Supporters of Paid Family and Medical Leave say it will return

House Speaker Javier Martinez said that the Paid Family and Medical Leave will return to next year’s legislative session. SB 3, sponsored by state Rep. Christine Chandler, D-Los Alamos, appeared to have the momentum to pass this year but like last year, it failed in the House process. Last year, the House Commerce and Economic […]

Supporters of Paid Family and Medical Leave say it will return

House Speaker Javier Martinez said that the Paid Family and Medical Leave will return to next year’s legislative session.

SB 3, sponsored by state Rep. Christine Chandler, D-Los Alamos, appeared to have the momentum to pass this year but like last year, it failed in the House process. Last year, the House Commerce and Economic Development Committee tabled the effort after it passed the Senate floor. This year, the bill bypassed that committee and made the House floor, but the chamber narrowly tabled it, as well, by a vote of 34 to 36.

Related: Paid Family Medical Leave bill dies in the final days of the session for a second year in a row

Martinez said that Chandler “did an amazing job” of working with both advocates and representatives of industry who opposed the bill and that by the time the bill reached the House floor it was a “good compromise.”

One of the bill sponsors, state Rep. Linda Serrato, D-Santa Fe, called it a “uniquely New Mexico” bill because of the compromises made on the bill. 

The number of compromises included reducing the amount of paid leave time workers could take for both safe leave, in the event of domestic or sexual violence, and medical leave, in the event of a significant medical diagnosis, of up to nine weeks until 2029. 

But after a two-hour debate around an amendment spearheaded by state Rep. Meredith Dixon, D-Albuquerque, that created a carve out for organizations with contracts with the state for both Medicaid reimbursements for personal services and for early childcare, some Democrats sided with Republicans to vote against the amendment and shortly afterward, against the bill.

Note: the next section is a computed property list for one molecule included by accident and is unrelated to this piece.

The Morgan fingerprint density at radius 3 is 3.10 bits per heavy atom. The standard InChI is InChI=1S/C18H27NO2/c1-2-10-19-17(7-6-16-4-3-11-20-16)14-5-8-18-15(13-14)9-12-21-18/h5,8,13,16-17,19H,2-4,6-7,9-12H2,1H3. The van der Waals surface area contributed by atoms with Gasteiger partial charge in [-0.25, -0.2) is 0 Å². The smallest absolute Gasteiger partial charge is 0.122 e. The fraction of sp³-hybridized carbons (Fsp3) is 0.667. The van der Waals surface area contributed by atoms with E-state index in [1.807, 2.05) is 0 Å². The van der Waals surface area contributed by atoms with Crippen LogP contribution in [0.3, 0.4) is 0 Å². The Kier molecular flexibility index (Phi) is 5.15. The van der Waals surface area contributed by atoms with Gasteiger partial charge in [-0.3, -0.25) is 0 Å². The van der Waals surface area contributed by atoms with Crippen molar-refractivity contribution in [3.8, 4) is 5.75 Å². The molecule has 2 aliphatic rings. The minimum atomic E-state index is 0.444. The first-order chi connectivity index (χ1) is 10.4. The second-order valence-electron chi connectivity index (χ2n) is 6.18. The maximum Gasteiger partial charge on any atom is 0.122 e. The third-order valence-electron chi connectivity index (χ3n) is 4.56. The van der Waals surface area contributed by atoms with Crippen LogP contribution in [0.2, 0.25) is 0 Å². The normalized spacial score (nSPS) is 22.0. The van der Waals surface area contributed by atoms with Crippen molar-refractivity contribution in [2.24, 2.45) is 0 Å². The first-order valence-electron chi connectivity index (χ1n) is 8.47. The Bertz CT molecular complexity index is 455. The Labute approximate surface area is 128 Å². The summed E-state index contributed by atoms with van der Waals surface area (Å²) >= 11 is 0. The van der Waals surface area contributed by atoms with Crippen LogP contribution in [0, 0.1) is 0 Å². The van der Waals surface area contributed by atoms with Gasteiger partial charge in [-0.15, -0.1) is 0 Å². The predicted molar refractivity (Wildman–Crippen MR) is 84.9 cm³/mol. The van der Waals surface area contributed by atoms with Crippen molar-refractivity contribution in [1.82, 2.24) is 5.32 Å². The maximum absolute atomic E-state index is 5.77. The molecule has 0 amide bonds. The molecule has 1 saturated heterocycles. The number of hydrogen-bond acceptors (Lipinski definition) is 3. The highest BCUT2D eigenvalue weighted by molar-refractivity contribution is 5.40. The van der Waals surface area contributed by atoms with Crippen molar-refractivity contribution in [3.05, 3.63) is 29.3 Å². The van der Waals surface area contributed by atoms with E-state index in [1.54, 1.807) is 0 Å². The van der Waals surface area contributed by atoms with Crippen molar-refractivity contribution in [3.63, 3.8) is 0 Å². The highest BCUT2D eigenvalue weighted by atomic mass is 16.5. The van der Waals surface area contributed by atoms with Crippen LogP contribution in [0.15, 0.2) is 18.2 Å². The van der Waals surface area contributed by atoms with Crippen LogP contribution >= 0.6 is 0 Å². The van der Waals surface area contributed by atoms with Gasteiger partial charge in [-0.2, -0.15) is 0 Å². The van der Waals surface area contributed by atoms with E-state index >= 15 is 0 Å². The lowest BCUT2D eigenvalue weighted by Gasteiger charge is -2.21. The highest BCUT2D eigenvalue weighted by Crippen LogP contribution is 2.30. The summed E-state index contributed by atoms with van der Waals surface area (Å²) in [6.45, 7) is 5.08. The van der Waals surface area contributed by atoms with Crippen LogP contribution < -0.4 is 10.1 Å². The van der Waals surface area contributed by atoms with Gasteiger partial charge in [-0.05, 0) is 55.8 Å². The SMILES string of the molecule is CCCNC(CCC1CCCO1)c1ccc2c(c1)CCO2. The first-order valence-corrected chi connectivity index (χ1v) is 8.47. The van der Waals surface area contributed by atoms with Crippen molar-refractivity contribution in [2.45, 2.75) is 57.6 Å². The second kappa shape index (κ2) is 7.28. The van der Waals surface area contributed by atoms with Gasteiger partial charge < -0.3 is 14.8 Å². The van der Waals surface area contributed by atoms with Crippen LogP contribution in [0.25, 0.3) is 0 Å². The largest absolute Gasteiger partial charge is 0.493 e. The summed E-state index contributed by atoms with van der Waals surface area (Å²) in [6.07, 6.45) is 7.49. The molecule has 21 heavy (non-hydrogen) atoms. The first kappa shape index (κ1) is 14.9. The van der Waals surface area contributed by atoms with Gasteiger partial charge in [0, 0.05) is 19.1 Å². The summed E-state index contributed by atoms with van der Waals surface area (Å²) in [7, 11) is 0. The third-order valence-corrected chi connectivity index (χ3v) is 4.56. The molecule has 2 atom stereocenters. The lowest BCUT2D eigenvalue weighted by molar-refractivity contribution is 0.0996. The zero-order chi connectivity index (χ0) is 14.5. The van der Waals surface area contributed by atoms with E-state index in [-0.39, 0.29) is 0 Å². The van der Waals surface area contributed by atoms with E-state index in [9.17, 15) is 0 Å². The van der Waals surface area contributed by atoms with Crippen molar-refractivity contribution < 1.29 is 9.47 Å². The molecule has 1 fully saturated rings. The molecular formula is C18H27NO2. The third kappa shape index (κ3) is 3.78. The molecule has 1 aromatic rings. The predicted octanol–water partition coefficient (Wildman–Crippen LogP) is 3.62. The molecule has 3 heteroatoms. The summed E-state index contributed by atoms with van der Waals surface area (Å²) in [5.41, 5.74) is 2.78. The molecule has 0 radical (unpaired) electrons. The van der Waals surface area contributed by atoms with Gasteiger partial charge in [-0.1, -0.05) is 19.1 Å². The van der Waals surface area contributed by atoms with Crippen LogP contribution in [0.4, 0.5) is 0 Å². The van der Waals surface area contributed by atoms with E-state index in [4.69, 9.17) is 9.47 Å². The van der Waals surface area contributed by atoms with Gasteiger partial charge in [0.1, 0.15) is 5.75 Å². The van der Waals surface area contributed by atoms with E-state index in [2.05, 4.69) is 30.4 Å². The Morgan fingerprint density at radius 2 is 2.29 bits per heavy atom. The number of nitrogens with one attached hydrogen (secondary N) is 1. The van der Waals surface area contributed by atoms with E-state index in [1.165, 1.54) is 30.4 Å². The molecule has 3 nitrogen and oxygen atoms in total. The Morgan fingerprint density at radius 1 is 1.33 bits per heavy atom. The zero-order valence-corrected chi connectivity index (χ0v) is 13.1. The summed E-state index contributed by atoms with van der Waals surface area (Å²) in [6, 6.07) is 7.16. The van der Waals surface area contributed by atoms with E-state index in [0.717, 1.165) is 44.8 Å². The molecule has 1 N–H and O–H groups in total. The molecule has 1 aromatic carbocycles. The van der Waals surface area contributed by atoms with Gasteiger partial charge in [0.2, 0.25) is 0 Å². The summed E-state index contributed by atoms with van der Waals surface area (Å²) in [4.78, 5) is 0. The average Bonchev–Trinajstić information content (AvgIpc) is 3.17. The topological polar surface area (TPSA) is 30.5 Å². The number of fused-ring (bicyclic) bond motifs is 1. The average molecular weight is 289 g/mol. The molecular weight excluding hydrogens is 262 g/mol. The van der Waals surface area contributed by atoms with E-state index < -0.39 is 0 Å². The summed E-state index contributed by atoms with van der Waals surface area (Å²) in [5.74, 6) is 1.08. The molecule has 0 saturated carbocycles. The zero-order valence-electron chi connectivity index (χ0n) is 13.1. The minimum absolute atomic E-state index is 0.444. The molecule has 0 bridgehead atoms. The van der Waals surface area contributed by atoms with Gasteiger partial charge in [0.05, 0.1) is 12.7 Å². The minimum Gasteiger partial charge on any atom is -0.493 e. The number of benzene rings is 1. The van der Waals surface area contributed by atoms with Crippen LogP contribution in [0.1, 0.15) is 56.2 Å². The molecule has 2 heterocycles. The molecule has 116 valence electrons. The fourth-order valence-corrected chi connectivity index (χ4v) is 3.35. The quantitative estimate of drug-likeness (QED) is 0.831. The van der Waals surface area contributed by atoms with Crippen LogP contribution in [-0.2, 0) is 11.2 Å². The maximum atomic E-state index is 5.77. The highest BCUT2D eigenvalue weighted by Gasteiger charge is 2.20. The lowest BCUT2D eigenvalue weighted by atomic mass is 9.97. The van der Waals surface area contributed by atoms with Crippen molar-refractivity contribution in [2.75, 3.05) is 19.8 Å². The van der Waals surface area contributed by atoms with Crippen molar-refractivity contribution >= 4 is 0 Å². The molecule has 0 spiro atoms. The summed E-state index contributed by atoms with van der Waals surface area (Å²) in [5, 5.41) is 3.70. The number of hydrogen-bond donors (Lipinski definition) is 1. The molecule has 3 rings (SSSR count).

In all, 11 House Democrats voted to table the bill.

Organizations that rely on Medicaid reimbursements to provide services for the elderly or individuals with disabilities opposed the efforts to get the bill passed both this year and last year because they operate on very slim margins. The bill would have required employers to pay a 0.4 percent premium on employee wages. 

The amendment was intended to buy time for the state to improve Medicaid reimbursement rates so that the organizations with state contracts could have time to see adjustments made. The House tabled the amendment.

Bill Jordan, interim co-director and government relations officer for New Mexico Voices for Children, said his organization is “deeply disappointed” in the vote that happened on the House floor on Wednesday.

He said New Mexico is now a leader in investing in children getting a healthy start in life. 

“That’s why we’re so incredibly disappointed so many lawmakers voted against parents bonding with their newborns,” Jordan said. 

The bill, if it had passed, would have allowed up to 12 weeks of paid family leave to welcome a new child. 

Martinez said legislators will have to “go back to the drawing board and figure out what are the other areas that need to be tweaked in order to get this all across the finish line.”

During the debate on the House floor, there were concerns about the term “personal services,” written into the amendment, that it did not meet the federal definition for some who work in industries that receive Medicaid reimbursements. Some lawmakers also expressed worry that too much was being left to rule making instead of being put into statute. Some appeared frustrated that the carve out would apply to certain industries but not to others.

A group that represents small businesses said through a news release that 85 percent of small businesses in New Mexico support a state-run paid family and medical leave program. 

“This is a step backward from efforts to level the playing field for our state’s job creators. When implemented in other states, paid family and medical leave programs have proven successful,” Awesta Sarkash, Small Business Majority public policy director said through a news release.

Martinez said that this is what happens with bills that contain “big ideas.”

“You are undoubtedly going to have people across the political spectrum who are going to have some concerns right now. Some of those concerns may be technical in nature,” he said. 

A coalition of advocacy groups echoed Martinez’s sentiment that PFML will return to a future legislature. Terrelene Massey, Diné, and executive director of Southwest Women’s Law Center, said through a news release that they “remain steadfast in our commitment to advocating for paid family and medical leave and we will not rest until every New Mexican has access to this crucial support.”

Reporter Nicole Maxwell contributed to this story.

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